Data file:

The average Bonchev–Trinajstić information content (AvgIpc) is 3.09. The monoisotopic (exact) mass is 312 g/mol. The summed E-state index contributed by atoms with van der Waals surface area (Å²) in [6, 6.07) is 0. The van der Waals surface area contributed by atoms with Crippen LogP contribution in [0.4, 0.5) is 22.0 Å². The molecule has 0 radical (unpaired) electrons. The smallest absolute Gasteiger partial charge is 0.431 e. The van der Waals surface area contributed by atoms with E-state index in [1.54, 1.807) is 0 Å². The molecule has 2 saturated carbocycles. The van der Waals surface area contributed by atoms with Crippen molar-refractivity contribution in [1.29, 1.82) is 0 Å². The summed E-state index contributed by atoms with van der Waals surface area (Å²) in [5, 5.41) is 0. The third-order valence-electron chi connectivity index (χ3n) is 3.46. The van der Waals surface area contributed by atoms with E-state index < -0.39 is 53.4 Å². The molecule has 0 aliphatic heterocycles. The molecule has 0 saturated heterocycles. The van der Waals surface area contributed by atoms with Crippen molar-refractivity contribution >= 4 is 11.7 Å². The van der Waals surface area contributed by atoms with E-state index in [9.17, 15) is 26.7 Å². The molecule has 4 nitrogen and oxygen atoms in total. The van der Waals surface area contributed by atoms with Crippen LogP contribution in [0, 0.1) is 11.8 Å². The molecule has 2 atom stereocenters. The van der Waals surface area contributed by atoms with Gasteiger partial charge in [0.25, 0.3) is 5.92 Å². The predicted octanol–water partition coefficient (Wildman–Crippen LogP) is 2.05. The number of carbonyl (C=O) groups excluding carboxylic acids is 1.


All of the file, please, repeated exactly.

The average Bonchev–Trinajstić information content (AvgIpc) is 3.09. The monoisotopic (exact) mass is 312 g/mol. The summed E-state index contributed by atoms with van der Waals surface area (Å²) in [6, 6.07) is 0. The van der Waals surface area contributed by atoms with Crippen LogP contribution in [0.4, 0.5) is 22.0 Å². The molecule has 0 radical (unpaired) electrons. The smallest absolute Gasteiger partial charge is 0.431 e. The van der Waals surface area contributed by atoms with E-state index in [1.54, 1.807) is 0 Å². The molecule has 2 saturated carbocycles. The van der Waals surface area contributed by atoms with Crippen molar-refractivity contribution in [1.29, 1.82) is 0 Å². The summed E-state index contributed by atoms with van der Waals surface area (Å²) in [5, 5.41) is 0. The third-order valence-electron chi connectivity index (χ3n) is 3.46. The van der Waals surface area contributed by atoms with E-state index < -0.39 is 53.4 Å². The molecule has 0 aliphatic heterocycles. The molecule has 0 saturated heterocycles. The van der Waals surface area contributed by atoms with Crippen molar-refractivity contribution >= 4 is 11.7 Å². The van der Waals surface area contributed by atoms with E-state index in [9.17, 15) is 26.7 Å². The molecule has 4 nitrogen and oxygen atoms in total. The van der Waals surface area contributed by atoms with Crippen LogP contribution in [0, 0.1) is 11.8 Å². The molecule has 2 atom stereocenters. The van der Waals surface area contributed by atoms with Gasteiger partial charge in [0.25, 0.3) is 5.92 Å². The predicted octanol–water partition coefficient (Wildman–Crippen LogP) is 2.05. The number of carbonyl (C=O) groups excluding carboxylic acids is 1.